Director John F. Showalter continues to amaze as Magda explains how she possessed the victims that were killed. We do feel very connected to Magda as shots are show from the inside of the basement, looking out at the world, wanting to be set free and reaching out to anyone for help. Sam, speaking from experience, tells Magda that she can learn to control her powers and won’t ever have to hurt anyone ever again. This scenes keeps up the heart-warming sweet taste. Later on in the episode, Sam reassures Magda that her power shouldn’t control her, and it’s obvious Sam is drawing from his experiences with his demon blood addiction and visions that he felt controlled him.
Then there’s the supper scene where Gail attempts to legitimise her treatment of her daughter. Sam is having none of it as he answers back with such confidence, knowing for a fact that the family are wrong about Magda. He counteracts Gail so quickly – “Pain purges sin” “No it doesn’t” – which is probably the first time the family have ever been shut down so fast regarding their beliefs. As the family eat and realise Gail has poisoned their food, I just wanted to scream at Sam to keep trying to convince the room that they have misinterpretation Magda’s powers. I wanted Sam to scream ‘Trust me, I’ve met the Devil and this girl is not him. I’ve met God and and if you guys eat this food you will not be together in Heaven.” All these comments are what Sam and the audience are thinking and it is interesting that, as the show has lasted so long, that we are more knowledgeable than most of the characters the Winchester’s meet, which is what makes Sam and Dean so victorious with their hunts.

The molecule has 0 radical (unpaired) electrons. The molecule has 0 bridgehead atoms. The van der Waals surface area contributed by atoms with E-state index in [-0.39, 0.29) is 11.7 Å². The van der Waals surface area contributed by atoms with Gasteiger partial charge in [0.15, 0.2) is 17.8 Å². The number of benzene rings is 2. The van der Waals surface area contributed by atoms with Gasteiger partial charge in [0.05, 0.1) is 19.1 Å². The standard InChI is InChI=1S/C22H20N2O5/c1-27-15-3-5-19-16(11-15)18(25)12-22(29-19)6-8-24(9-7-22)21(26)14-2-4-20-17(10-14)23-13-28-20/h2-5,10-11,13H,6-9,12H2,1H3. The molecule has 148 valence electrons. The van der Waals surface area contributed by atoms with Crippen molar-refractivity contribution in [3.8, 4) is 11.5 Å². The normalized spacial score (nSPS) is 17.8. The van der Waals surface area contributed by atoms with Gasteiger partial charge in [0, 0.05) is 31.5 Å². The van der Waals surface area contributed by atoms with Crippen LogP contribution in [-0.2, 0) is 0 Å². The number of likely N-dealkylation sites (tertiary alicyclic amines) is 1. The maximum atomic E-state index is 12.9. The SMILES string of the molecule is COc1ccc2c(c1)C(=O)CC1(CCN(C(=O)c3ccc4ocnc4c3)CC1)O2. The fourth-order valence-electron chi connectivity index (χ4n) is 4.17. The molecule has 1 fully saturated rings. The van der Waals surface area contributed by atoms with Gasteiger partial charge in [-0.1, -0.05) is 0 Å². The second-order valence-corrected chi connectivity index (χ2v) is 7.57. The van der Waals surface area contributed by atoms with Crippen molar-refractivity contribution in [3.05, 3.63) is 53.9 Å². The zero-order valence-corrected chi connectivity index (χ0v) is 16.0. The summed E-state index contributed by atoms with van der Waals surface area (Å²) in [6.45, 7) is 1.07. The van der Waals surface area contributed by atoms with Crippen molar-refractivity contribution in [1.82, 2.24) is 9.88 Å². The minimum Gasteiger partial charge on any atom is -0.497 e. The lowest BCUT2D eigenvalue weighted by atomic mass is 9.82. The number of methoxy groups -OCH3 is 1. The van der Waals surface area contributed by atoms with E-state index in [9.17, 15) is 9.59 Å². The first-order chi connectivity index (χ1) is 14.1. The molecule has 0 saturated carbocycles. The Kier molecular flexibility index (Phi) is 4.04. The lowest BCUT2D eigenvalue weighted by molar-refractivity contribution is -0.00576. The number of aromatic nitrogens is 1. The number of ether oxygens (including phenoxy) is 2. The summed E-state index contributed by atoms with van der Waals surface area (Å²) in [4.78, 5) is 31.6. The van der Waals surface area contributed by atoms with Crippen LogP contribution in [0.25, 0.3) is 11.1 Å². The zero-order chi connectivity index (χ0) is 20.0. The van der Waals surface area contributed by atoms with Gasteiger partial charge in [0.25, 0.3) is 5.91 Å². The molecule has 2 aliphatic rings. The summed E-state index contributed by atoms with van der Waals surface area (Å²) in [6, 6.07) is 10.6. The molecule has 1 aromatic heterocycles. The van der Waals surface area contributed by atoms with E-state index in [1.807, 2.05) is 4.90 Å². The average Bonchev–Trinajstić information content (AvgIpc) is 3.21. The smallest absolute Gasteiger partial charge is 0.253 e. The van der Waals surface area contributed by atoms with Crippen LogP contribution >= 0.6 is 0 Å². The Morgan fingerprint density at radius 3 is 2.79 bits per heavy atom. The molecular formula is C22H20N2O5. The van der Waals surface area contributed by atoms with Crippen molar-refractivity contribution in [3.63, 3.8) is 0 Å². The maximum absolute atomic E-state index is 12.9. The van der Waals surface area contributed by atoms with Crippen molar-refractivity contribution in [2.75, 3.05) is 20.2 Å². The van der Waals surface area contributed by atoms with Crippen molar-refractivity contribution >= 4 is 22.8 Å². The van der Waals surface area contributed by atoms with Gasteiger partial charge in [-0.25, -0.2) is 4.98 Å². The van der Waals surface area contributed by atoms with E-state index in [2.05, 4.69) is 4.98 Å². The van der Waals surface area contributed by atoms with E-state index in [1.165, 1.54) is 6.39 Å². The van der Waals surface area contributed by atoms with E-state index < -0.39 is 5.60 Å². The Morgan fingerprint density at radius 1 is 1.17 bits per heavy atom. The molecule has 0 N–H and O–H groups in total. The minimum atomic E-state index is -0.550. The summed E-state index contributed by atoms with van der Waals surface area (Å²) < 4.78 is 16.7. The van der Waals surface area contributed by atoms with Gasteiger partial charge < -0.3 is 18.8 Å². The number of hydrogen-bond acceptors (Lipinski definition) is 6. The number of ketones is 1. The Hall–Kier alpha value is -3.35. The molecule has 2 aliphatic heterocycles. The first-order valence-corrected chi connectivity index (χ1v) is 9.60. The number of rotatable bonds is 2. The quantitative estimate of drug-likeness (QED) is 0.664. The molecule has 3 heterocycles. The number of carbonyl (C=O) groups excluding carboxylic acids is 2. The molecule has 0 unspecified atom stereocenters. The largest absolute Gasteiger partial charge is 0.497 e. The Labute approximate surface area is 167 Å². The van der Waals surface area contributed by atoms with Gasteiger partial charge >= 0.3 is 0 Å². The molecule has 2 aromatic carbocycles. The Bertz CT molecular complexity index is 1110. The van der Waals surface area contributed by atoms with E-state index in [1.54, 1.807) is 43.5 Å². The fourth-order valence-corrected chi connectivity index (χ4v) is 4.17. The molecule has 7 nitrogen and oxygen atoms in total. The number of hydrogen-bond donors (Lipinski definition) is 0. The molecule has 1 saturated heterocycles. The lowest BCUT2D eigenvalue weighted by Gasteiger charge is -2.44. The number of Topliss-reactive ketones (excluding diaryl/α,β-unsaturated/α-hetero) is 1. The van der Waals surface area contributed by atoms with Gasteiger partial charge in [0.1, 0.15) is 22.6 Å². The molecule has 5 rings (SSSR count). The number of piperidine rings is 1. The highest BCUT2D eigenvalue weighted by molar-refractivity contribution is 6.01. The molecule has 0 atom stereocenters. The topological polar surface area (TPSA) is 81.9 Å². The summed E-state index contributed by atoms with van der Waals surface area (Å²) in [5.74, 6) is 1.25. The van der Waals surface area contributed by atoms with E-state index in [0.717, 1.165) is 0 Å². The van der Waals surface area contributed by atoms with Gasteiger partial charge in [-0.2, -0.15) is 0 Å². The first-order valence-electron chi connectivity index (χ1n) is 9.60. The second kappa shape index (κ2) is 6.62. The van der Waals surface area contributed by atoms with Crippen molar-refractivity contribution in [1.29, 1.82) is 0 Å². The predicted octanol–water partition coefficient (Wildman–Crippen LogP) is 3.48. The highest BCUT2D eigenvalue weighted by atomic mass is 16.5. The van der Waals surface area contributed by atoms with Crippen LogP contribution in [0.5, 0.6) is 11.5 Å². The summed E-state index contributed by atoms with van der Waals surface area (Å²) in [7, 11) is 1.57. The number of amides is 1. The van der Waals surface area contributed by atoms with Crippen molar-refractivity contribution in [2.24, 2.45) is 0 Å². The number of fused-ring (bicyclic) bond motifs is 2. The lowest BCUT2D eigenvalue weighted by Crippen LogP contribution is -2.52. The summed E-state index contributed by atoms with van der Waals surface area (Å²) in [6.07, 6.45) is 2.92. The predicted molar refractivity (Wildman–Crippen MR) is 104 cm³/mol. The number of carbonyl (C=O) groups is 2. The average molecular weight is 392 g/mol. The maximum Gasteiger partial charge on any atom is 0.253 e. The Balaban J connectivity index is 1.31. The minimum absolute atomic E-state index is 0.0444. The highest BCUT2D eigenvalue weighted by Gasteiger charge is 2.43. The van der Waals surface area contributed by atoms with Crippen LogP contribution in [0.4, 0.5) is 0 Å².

The episode does have a sorrowful ending as the majority of the family end up dead. As Gail unfairly poisons her husband and stabs her son, Magda uses her powers to turn the knife onto Gail herself. Sam convinces Magda out of this idea as he understands that, when he killed with his powers, it made him empty and dark. Gail hopefully lives the rest of her life locked away and labelled as deluded, however the ending scene leaves a bitter taste as Mr Ketch shoots Magda as she was travelling to her Aunt’s. I understand why the show killed Magda off so that Mr Ketch could be introduced even more and his actions will definitely provoke the Winchesters later on, but the she did have so much potential and I was probably one in many who wanted her to join Sheriff Jody Mills’ lost girls club.